Climate change fuels the emergence of hybrid ‘grolar’ bears

By Elías Thorsson - June 24, 2024
A polar bear mother and cub are seen on an ice floe in the Hinlopen Strait near Svalbard. (Andreas Weith / CC BY-SA 4.0 via Wikimedia Commons)

As the Arctic warms due to climate change, the overlapping territories of polar bears and grizzly bears have led to rare instances of hybridization between the two species, resulting in the emergence of “grolar” bears, reports ExplorersWeb. As polar bears and grizzlies continue to navigate the shifting Arctic environment, these hybrids could become more prevalent, posing new questions for scientists and conservationists about the future of these iconic species.

A new study has confirmed the existence of at least eight of these hybrid bears, products of male grizzlies mating with female polar bears. This phenomenon, driven by the changing climate, highlights the broader impacts on wildlife behavior and interspecies interactions.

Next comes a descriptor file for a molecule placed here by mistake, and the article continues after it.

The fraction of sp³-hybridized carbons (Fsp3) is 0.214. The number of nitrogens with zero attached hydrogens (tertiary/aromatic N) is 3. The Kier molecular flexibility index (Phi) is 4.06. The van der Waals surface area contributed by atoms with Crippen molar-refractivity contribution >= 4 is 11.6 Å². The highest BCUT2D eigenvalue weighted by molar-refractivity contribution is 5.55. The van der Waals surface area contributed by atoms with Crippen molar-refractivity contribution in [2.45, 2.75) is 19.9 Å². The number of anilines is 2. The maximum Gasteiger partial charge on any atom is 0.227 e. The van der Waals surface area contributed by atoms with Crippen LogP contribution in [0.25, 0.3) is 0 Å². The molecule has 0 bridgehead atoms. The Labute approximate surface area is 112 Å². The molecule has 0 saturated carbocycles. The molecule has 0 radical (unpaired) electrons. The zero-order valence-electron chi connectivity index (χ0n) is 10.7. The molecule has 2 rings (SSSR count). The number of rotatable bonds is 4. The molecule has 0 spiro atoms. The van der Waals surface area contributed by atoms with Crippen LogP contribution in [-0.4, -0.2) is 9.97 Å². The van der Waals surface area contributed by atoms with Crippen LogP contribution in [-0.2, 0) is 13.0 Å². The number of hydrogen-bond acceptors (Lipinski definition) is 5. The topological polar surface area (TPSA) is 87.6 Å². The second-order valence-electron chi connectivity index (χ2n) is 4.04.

• Researchers used genetic sequencing to analyze 371 polar bears and 440 grizzly bears from Canada, Alaska, and Greenland, identifying eight hybrid bears, all from a single female polar bear, indicating a limited but notable occurrence of crossbreeding.
  • Melting Arctic ice and rising temperatures are pushing grizzlies into northern polar bear territories. This overlap mostly happens in summer, when polar bears are on land waiting for the sea ice to form, increasing the chances of interspecies encounters.
  • Grolar bears, hybrids from male grizzlies and female polar bears, occasionally form in the wild, while pizzlies, hybrids from male polar bears and female grizzlies, are rare and mostly seen in captivity. Female grizzlies rarely venture onto sea ice, reducing their mating opportunities with male polar bears.
  • With continued climate change, the number of hybrid bears may rise. Indigenous reports and scientific observations suggest that these hybrids could become more common, prompting further study on their ecological impact and the future of Arctic wildlife.